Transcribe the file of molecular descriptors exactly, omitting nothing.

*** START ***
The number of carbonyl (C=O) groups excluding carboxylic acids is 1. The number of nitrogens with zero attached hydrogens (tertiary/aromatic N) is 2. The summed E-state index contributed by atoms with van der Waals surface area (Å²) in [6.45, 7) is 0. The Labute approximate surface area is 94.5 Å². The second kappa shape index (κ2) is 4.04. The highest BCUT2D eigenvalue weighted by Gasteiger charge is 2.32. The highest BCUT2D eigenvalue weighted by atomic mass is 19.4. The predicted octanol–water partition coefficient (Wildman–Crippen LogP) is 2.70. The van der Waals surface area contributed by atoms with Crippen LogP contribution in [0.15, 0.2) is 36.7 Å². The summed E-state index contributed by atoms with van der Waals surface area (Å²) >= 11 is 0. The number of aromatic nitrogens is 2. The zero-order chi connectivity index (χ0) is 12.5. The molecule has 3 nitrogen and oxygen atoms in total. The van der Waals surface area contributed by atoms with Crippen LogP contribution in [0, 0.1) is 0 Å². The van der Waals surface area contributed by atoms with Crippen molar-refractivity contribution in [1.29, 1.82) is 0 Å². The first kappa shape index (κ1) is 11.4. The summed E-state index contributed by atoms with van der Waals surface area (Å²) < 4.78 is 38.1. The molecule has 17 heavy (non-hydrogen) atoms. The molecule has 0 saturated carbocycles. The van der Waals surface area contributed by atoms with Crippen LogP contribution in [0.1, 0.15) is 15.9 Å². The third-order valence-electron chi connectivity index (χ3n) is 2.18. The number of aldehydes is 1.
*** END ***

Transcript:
The number of carbonyl (C=O) groups excluding carboxylic acids is 1. The number of nitrogens with zero attached hydrogens (tertiary/aromatic N) is 2. The summed E-state index contributed by atoms with van der Waals surface area (Å²) in [6.45, 7) is 0. The Labute approximate surface area is 94.5 Å². The second kappa shape index (κ2) is 4.04. The highest BCUT2D eigenvalue weighted by Gasteiger charge is 2.32. The highest BCUT2D eigenvalue weighted by atomic mass is 19.4. The predicted octanol–water partition coefficient (Wildman–Crippen LogP) is 2.70. The van der Waals surface area contributed by atoms with Crippen LogP contribution in [0.15, 0.2) is 36.7 Å². The summed E-state index contributed by atoms with van der Waals surface area (Å²) >= 11 is 0. The number of aromatic nitrogens is 2. The zero-order chi connectivity index (χ0) is 12.5. The molecule has 3 nitrogen and oxygen atoms in total. The van der Waals surface area contributed by atoms with Crippen LogP contribution in [0, 0.1) is 0 Å². The van der Waals surface area contributed by atoms with Crippen molar-refractivity contribution in [1.29, 1.82) is 0 Å². The first kappa shape index (κ1) is 11.4. The summed E-state index contributed by atoms with van der Waals surface area (Å²) < 4.78 is 38.1. The molecule has 17 heavy (non-hydrogen) atoms. The molecule has 0 saturated carbocycles. The van der Waals surface area contributed by atoms with Crippen LogP contribution in [0.1, 0.15) is 15.9 Å². The third-order valence-electron chi connectivity index (χ3n) is 2.18. The number of aldehydes is 1.